All Writings
February 2, 2003

Is War With Iraq Imminent?

Is war with Iraq imminent? The short answer is, yes; the long answer is that there is a small likelihood that war can be averted if one of the following scenarios materialize in a fairly short order:
In the first scenario, Saddam Hussein leaves Iraq for exile under conditions acceptable to him and the United States. A proposal to this effect has been floated by the Saudis and other Arab nations. According to many who have a keen knowledge of Saddam–his historical perspective, how he sees his role in the Arab world, his aspirations–and Iraq's four thousand-year history, the likelihood that he will accept exile is extremely small. He sees himself as the savior of the dignity of the Arab world and its defender against Western, especially American, domination. Exile will also mean that none of his sons will succeed him as other sons of Arab leaders have their fathers in Syria, Jordan, and Morocco. Only with a succession will he feel as if his reign has been brought to a legitimate close, and that his future place in Iraqi history is assured. Finally, Mr. Hussein's pride will prevent him from accepting the humiliation of exile. Thus, if there is another option that insures his survival without his leaving Iraq, he may very well seize it.

In the second scenario, Saddam will be deposed by a military coup supported by the United States. This scenario is slightly more likely to occur, and it can be played out just when war becomes absolutely imminent. Observers familiar with the Iraqi leader's security apparatus, however, tend to dismiss the prospects for a coup. Saddam's tightly-knit group of advisors and multi-layered security apparatus make it immensely difficult, if not impossible, to penetrate his inner circle in time. Moreover, those in charge of his immediate security are very close family members, including his son Odey, who is the head of the special forces that guard his father. This group is all hand-picked, well trained, highly paid, and enjoys a social and economic leverage that few Iraqis can match. Several attempts on Saddam's life have been foiled in the past, precisely because the multiple security rings surrounding him are so impenetrable. Perhaps not surprisingly, they have been trained and organized by the former Soviet KGB.

In the third scenario, Mr. Hussein may surprise everyone by revealing much or even all of his hidden weapons of mass destruction on the condition that we leave him alone. I believe that this option is the most likely one to be played out if he decides to look for a way to avert war. It is true that he would lose face, anger many of his senior military officers, disappoint extremists within the Muslim and the Arab world, and allow the United States to keep the pressure on Iraq for years to come. This option, however, remains the safest of the three, and gives him some hope of rising again even without WMD, to lead, or be at the forefront of, the struggle for an Arab renaissance. Knowing that when war comes he will face death or, at best, live out his remaining years as a fugitive, he may just rethink his options. Ruthless and calculating, but neither a madman nor a fool, Mr. Hussein is also far from being suicidal. And he is capable of a dramatic, bold gesture: This is the man who several months ago woke up one morning and released all of his prisoners to the utter surprise of everyone inside and outside his country. He is similarly capable of waking up one morning and declaring his readiness not only to allow U2 surveillance flights over Iraq and granting his scientists permission to be interviewed by United Nations weapons inspectors, but of disclosing the whereabouts of many of his WMD, blaming several of his top officers for hiding them without his knowledge. Far-fetched? Yes. Possible? Yes.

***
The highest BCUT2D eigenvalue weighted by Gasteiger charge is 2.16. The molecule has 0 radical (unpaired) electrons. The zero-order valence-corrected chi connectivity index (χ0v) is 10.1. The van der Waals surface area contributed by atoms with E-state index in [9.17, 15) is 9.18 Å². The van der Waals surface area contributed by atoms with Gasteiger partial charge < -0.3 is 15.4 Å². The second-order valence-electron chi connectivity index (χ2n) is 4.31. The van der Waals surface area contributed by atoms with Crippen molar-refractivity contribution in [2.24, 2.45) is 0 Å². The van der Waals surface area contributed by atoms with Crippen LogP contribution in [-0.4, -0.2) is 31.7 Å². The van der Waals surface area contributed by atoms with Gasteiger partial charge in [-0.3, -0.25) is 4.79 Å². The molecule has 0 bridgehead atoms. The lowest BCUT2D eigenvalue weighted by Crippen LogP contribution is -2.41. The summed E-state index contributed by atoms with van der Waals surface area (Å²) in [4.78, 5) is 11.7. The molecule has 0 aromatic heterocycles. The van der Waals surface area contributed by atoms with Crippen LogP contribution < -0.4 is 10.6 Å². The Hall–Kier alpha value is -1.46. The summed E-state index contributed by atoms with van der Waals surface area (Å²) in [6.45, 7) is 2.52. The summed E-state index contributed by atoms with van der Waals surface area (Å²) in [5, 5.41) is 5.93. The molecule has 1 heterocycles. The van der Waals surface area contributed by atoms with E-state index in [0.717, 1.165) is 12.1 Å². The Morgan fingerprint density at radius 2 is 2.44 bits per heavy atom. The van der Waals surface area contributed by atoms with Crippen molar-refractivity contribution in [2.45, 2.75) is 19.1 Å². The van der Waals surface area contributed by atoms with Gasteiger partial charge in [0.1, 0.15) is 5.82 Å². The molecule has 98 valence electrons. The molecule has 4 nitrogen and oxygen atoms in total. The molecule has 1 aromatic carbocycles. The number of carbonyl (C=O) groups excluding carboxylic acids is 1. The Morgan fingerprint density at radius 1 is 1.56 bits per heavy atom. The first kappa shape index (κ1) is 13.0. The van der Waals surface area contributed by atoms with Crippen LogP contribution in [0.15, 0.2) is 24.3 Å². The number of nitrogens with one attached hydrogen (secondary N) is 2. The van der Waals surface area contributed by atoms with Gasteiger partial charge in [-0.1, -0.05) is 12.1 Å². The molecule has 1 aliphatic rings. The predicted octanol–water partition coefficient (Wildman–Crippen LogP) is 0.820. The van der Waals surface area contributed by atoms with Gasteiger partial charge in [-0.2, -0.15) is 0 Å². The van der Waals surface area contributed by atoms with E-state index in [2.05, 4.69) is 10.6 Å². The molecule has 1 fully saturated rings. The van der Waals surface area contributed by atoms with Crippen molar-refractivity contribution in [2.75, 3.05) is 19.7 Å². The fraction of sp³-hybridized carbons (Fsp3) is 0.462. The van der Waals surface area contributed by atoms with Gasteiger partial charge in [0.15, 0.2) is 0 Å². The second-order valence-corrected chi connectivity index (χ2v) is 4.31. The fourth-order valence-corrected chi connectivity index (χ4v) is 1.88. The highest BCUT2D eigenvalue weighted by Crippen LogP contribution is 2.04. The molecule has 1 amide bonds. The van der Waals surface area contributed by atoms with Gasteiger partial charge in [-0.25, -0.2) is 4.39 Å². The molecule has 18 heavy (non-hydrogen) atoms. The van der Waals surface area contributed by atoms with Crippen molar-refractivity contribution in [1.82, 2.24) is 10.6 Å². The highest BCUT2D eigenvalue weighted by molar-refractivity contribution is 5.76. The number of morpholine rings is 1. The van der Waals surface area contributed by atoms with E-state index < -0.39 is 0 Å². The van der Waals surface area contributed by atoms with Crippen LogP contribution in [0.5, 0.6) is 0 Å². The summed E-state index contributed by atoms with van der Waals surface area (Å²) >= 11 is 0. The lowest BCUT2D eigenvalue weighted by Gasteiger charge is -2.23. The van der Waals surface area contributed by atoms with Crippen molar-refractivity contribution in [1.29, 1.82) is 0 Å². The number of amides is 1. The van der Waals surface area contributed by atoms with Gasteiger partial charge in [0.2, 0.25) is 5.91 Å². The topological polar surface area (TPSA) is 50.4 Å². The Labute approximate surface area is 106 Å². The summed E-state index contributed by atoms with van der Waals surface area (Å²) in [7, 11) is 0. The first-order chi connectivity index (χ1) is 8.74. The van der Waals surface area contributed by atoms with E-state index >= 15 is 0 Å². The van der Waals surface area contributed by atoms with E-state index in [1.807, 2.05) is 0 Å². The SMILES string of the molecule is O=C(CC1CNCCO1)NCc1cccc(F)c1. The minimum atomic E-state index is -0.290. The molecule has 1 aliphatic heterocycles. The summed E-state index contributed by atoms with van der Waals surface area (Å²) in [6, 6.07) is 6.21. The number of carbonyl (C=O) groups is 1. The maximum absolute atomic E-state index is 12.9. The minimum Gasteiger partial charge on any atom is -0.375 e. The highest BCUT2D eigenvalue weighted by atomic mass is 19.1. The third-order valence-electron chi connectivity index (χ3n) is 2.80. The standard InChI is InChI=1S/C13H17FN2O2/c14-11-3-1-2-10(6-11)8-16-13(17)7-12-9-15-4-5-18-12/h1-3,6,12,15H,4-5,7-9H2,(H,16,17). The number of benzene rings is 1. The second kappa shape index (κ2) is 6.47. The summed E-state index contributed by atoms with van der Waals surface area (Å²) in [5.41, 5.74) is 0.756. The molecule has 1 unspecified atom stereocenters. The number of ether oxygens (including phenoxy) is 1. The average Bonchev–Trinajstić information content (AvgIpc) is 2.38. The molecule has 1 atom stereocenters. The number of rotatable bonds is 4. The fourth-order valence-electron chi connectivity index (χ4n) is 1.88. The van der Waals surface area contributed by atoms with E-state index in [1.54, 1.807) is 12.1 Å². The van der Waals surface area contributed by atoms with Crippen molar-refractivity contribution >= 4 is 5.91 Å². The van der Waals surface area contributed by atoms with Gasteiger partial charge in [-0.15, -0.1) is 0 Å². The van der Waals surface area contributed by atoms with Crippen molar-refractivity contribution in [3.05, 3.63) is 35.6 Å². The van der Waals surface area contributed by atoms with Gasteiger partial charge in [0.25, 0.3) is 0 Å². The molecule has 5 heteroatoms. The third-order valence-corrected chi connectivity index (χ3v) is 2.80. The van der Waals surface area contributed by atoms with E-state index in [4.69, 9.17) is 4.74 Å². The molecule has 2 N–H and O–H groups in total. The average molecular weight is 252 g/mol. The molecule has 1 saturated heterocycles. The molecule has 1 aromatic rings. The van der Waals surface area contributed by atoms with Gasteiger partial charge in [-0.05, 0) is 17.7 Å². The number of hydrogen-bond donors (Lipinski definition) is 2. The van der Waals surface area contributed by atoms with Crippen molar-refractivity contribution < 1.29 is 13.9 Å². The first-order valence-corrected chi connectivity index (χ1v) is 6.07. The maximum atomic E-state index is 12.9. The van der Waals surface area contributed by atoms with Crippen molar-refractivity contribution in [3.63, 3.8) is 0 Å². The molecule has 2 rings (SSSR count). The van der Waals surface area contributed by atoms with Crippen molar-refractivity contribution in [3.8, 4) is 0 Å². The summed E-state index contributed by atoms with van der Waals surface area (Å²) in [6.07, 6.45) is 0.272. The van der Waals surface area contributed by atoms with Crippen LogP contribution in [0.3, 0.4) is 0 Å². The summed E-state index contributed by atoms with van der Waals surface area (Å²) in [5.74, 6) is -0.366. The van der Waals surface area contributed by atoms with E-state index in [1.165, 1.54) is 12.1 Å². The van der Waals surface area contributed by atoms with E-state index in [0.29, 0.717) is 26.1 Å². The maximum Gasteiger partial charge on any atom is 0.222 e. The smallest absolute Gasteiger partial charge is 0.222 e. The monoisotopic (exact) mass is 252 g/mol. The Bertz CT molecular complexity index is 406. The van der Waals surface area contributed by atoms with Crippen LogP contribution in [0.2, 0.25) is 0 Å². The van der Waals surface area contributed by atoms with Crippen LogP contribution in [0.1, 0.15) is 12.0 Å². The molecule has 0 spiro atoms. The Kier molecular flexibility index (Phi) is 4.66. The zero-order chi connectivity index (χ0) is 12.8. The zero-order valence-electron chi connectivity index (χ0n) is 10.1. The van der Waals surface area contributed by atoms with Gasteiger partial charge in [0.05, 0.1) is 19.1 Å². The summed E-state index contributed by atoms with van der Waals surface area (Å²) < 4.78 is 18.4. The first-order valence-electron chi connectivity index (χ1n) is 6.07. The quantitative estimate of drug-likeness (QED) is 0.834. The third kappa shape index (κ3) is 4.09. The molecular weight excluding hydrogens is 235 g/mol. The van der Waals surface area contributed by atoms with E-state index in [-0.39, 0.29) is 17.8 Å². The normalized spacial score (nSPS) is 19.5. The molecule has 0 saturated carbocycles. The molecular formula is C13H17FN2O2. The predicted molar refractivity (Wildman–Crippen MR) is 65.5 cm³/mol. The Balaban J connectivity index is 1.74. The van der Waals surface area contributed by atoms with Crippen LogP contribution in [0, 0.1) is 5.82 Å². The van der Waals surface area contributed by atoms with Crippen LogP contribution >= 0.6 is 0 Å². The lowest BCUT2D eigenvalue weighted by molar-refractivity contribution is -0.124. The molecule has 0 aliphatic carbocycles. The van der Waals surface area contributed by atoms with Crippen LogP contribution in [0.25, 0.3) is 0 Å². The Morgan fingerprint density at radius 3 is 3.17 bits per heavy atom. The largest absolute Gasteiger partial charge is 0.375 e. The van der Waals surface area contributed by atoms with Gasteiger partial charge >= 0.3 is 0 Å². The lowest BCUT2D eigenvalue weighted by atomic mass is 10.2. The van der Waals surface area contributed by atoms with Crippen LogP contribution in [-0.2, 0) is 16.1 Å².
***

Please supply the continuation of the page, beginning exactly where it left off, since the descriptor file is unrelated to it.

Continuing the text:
As the clock continues to tick and the drums of war beat louder and louder, Mr. Hussein knows that if he does not act, his days are numbered. As an increasing number of nations coalesce around the United States in support of war (probably as many as supported the first Gulf war), sooner, rather than later, Iraq's president will conclude that he can no longer count on the French or the Germans to stop an attack. President Bush has virtually made the decision to go to war, with or without a Security Council resolution, French or German support, and despite the tragic disaster of the Shuttle Columbia. It is entirely possible that between now and the end of February, as we complete our troop deployment in the region and reach a full state of readiness, Mr. Hussein may, just may, come to his senses. More than anything else he wants to live, and if he can accomplish this goal with some dignity, he just might chose this last option.

Throughout this crisis, I have believed, and continue to believe, that war should be averted and so am prepared to create what some may view as the craziest scenarios for how this might occur. But what the heck, maybe this time the Iraqi leader will, in a spasm of lucidity, do the utterly unexpected. If so, he can save himself and his people from the agonies of war and the terrible wounds it will inflict on them for generations to come. President Bush would have every reason to rejoice in such an outcome. He would take the credit for forcing Saddam Hussein's hand and thereby, moving the region closer to security, stability, and peace.